Galaxies are a great example of objects that are better viewed through large scopes. You can be the greatest observer on the planet, but if you’re trying to observe galaxies with a 4-inch telescope, your observing log is going to be filled with reports of rough shapes, central condensations, and descriptors like “hinted at” and “small and faint.” There’s no way around it. If you want to observe galaxies — and I mean really get something out of the time you put in at the eyepiece — you’re going to have to use a large telescope.
Large telescopes have several advantages over their smaller counterparts, and “resolution” — how much detail we see in a celestial object — is the first. Resolution depends on two things: the stability of the atmosphere and the aperture of your telescope. You only can control one of these factors. According to an optical law called Dawes Limit, a 4-inch telescope can resolve two double stars with an angular separation of 1.14″. Compare this with the resolution of a 12-inch telescope: 0.38″. Quality telescopes under an excellent sky often surpass the number given by Dawes Limit, but you get the idea. It’s much easier to resolve small storms in Jupiter’s atmosphere, bright knots in distant galaxies, or tiny lunar craterlets through a large telescope than through a small one.
The other major advantage of a large telescope is light-gathering power. This advantage is evident in two practical ways: First, if you compare two telescopes of different sizes, a celestial object will look brighter through the larger one. And, as discussed in the previous paragraph, you’ll also see more detail. Second, you’ll be able to see fainter objects through the larger telescope. When stars (which are point sources) are viewed, the larger scope will have a higher limiting magnitude. The limiting magnitude is the faintest magnitude that can be detected by an instrument. This quantity doesn’t go up as much as light-gathering power, but it’s still important.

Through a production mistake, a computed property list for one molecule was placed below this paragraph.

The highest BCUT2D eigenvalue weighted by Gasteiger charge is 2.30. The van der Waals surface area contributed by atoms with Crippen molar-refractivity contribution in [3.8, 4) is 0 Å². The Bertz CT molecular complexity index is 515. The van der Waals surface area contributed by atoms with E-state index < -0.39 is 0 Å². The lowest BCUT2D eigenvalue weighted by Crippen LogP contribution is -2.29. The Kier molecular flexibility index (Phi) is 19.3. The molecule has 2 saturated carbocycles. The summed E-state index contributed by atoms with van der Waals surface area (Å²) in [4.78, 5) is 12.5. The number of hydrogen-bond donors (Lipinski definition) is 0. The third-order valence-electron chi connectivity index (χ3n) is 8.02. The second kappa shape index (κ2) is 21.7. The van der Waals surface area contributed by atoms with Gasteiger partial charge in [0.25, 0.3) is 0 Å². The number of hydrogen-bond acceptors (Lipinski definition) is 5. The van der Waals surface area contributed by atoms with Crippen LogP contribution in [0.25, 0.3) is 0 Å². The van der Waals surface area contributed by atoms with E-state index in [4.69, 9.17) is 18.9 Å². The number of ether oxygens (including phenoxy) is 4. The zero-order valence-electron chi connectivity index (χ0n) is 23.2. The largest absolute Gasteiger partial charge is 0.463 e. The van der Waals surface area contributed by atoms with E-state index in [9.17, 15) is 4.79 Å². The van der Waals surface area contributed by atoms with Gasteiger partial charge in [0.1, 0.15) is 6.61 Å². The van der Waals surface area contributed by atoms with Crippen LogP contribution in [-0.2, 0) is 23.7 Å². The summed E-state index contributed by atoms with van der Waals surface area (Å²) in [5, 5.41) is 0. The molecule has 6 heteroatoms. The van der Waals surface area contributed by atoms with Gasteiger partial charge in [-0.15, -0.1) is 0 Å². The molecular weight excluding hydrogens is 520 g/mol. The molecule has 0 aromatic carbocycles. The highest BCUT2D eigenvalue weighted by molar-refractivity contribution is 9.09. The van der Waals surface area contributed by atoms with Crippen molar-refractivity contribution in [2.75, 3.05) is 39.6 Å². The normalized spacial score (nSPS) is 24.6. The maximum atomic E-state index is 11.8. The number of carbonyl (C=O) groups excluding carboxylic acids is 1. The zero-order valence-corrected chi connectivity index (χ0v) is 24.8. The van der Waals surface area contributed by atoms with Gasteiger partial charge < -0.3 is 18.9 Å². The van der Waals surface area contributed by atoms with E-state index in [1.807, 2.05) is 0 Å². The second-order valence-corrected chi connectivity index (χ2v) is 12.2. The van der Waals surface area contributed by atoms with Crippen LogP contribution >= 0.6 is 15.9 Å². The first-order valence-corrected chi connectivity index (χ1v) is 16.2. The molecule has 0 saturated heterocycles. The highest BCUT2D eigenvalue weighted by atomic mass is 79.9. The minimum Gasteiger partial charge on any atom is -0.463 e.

Large telescopes can be unwieldy and heavy to transport. Purchase a large scope only after you compare what it weighs to what you can lift and carry easily (whether it be from your house to your yard or from your vehicle to your observing site). A 14-inch Schmidt-Cassegrain telescope is a wonderful instrument, but if you can’t lift it from its storage case to the top of its tripod, it’s useless to you. An observing partner can help in such cases, but then you are dependent on your partner’s availability. New Dobsonian reflectors often are designed as “truss-tube” telescopes. Such a scope’s heaviest components are the mirror and rocker box assemblies. The “tube” is constructed out of lightweight aluminum poles, which are attached to a light secondary mirror assembly.
Because large telescopes generally have thick mirrors, they take longer than smaller telescopes to adjust to ambient temperature. Small whisper fans can speed up the cool-down time, but the best way to cool down a telescope is never to let it warm up in the first place. Of course, this is easier said than done. If you can leave the scope outside so it’s protected from Sun, dust, and rain, you’ll begin your evening observing sessions ahead of the game. This doesn’t mean an observatory is a must (although it’s the best option), but some sort of protective, insulated, reflective cover for your telescope is required.
Some observers consider having to use an observing ladder or stand (to allow you to look through the eyepiece of a large telescope) a disadvantage. I know many observers who chose the size of their telescope based on whether or not they could stand on the ground and view an object at the zenith. Personally, if a 24-inch telescope is available, I don’t mind climbing a few steps to look through it.